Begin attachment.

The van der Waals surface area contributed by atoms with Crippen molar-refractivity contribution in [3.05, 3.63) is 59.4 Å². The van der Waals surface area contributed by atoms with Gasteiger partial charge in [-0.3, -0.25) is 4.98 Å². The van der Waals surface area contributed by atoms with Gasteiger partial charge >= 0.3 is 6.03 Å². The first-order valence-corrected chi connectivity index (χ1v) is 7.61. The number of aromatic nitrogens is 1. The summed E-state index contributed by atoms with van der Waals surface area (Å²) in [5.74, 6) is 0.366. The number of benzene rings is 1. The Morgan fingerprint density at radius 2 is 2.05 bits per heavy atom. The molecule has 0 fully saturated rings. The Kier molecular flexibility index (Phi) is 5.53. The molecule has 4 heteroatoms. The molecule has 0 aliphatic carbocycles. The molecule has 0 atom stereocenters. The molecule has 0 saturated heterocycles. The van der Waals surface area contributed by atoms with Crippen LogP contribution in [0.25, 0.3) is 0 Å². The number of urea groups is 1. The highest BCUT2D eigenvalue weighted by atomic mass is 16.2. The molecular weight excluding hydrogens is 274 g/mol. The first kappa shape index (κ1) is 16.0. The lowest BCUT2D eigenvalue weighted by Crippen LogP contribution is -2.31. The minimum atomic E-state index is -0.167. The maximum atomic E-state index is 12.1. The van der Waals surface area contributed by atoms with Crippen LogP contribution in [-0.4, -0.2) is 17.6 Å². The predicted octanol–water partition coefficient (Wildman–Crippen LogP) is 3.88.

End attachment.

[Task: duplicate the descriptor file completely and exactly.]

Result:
The van der Waals surface area contributed by atoms with Crippen molar-refractivity contribution in [3.05, 3.63) is 59.4 Å². The van der Waals surface area contributed by atoms with Gasteiger partial charge in [-0.3, -0.25) is 4.98 Å². The van der Waals surface area contributed by atoms with Gasteiger partial charge >= 0.3 is 6.03 Å². The first-order valence-corrected chi connectivity index (χ1v) is 7.61. The number of aromatic nitrogens is 1. The summed E-state index contributed by atoms with van der Waals surface area (Å²) in [5.74, 6) is 0.366. The number of benzene rings is 1. The Morgan fingerprint density at radius 2 is 2.05 bits per heavy atom. The molecule has 0 fully saturated rings. The Kier molecular flexibility index (Phi) is 5.53. The molecule has 4 heteroatoms. The molecule has 0 aliphatic carbocycles. The molecule has 0 atom stereocenters. The molecule has 0 saturated heterocycles. The van der Waals surface area contributed by atoms with Crippen LogP contribution in [0.25, 0.3) is 0 Å². The number of urea groups is 1. The highest BCUT2D eigenvalue weighted by atomic mass is 16.2. The molecular weight excluding hydrogens is 274 g/mol. The first kappa shape index (κ1) is 16.0. The lowest BCUT2D eigenvalue weighted by Crippen LogP contribution is -2.31. The minimum atomic E-state index is -0.167. The maximum atomic E-state index is 12.1. The van der Waals surface area contributed by atoms with Crippen LogP contribution in [-0.4, -0.2) is 17.6 Å². The predicted octanol–water partition coefficient (Wildman–Crippen LogP) is 3.88.